And so, a few months shy of his 12th birthday my angry, bitter son left my home and moved in with his father. The relationship degraded further for the next year until at 13 he refused weekend visitation and in the last year I can count on one hand the number of conversations I’ve had with my son. He’s still angry and bitter. He blames me for the breakdown of our family. He blames me for not communicating with him when each attempt is rebuffed. He blames me for each and every problem he faces.

Part of it is my fault. It didn’t hurt so bad if I didn’t think about it. I couldn’t stomach his declarations of my failures as a mother, he declarations that he would rejoice upon my death, so I quit trying to talk to him. Now his father is moving 500 miles away and he wants to take my son.

Legally I have the power to stop him. Legally I could force my son to stay in the state. I could choose to fight my ex husband. Last night I looked at friend and asked what do I have to lose if I fight? And the answer is the same now as it was nearly four years ago. Three beautiful, innocent little girls.

There is no easy way out. Either choice I make promises pain. And I wonder how does that doctor live with himself in the weeks and months that follow?

Learning to live with the choice-

Elisabeth

Five Year Mark

In the middle of my divorce I was given some statistics. Half of all first marriages end in divorce. And 75% of all second marriages end in divorce. The odds get worse from there. Most people remarry within three years. But the one that stuck with me the most was that if you did not remarry within five years, odds are you never will.

In one week I will hit the five year mark.

I wonder sometimes if I have grown cold. I wonder if I will be able to recognize real love. I wonder if I will ever find a man who makes me feel alive. I wonder if I will grow old alone.

After ten years of misery with the wrong man I made a decision when I got divorced. I would never marry again until I found the perfect man. But what does that man look like?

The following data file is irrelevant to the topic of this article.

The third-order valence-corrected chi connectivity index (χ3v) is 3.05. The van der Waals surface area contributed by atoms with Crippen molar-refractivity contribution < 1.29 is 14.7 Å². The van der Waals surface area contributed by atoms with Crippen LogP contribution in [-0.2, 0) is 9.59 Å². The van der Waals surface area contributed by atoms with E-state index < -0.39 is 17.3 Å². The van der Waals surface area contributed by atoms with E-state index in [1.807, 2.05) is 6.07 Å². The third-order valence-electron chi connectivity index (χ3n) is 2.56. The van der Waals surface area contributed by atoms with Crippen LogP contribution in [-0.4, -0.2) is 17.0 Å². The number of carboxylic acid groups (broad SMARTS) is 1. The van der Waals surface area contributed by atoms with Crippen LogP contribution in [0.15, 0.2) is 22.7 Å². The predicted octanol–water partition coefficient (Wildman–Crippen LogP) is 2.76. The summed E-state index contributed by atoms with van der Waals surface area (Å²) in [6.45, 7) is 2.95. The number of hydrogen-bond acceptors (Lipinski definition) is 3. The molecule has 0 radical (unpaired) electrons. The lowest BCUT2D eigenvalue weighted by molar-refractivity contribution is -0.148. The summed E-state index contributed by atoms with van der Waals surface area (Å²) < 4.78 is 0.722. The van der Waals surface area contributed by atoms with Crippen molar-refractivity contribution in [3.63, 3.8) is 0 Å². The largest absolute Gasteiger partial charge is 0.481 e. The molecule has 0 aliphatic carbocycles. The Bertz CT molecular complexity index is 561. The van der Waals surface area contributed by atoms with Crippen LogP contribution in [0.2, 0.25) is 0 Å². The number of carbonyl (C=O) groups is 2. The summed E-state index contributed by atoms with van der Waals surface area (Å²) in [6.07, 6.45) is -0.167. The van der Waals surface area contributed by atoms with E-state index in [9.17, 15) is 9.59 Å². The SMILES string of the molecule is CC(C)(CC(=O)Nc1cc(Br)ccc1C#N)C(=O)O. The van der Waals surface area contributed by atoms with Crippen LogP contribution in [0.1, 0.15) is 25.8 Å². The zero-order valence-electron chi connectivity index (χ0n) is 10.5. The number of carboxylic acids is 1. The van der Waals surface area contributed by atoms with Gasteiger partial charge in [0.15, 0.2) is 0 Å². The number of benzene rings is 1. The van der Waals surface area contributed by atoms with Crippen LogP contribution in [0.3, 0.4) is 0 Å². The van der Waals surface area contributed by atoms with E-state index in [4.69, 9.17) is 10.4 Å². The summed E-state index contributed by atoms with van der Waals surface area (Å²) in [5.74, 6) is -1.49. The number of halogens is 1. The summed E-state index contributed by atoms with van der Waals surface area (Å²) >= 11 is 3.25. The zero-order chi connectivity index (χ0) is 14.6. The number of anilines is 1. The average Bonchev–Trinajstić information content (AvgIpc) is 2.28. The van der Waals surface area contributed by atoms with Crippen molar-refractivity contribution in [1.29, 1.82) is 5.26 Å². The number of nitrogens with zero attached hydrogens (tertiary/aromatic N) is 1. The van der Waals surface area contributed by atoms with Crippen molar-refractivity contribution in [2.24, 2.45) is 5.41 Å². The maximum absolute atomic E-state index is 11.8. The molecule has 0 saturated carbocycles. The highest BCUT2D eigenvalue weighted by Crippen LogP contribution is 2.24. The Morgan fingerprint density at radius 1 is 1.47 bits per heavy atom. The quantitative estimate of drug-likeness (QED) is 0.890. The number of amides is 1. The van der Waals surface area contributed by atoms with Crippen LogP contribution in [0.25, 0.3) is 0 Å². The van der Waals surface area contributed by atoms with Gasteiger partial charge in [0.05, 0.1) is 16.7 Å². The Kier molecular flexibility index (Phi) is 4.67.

• A man of God with a servant’s heart. A man I can pray with.
  • Someone who appreciates the work I do, my father’s position and mine in this county, with the strength of character to support me and withstand the talk that will inevitably swirl.
  • An guy at least three but no more than ten years older than me who can provide me with a stable home and financial security.
  • A man who takes care of his body and lives a healthy lifestyle. A man with beautiful blue grey eyes that melt as they stare into mine. An man who is taller than me and I can snuggle into his chest. A man who carries himself with confidence.
  • A man who will love my children and consider them his own without reservation.  Someone who has or wants a child of his own.
  • Someone who wears a tie to the office but isn’t afraid to get his hands dirty at home. A man who can change his own oil and strives to move ahead in his career.
  • A man who takes his responsibilities seriously but also knows how to cut loose and have fun. Someone who has friends who I can get along with, someone who fits in with my friends. Someone who will join me at a party but doesn’t mind staying in sometimes. A man who will dance with me.
  • A man who embraces traditional roles but still allows me to be an equal. A man Grampy would approve of. A man who opens doors and offers me his jacket.
  • A man who is honest, lives a life of integrity and remains faithful without feeling restricted. A man who is passionate about me. A man who never gives me reason to doubt his word and when I do patiently reassures me.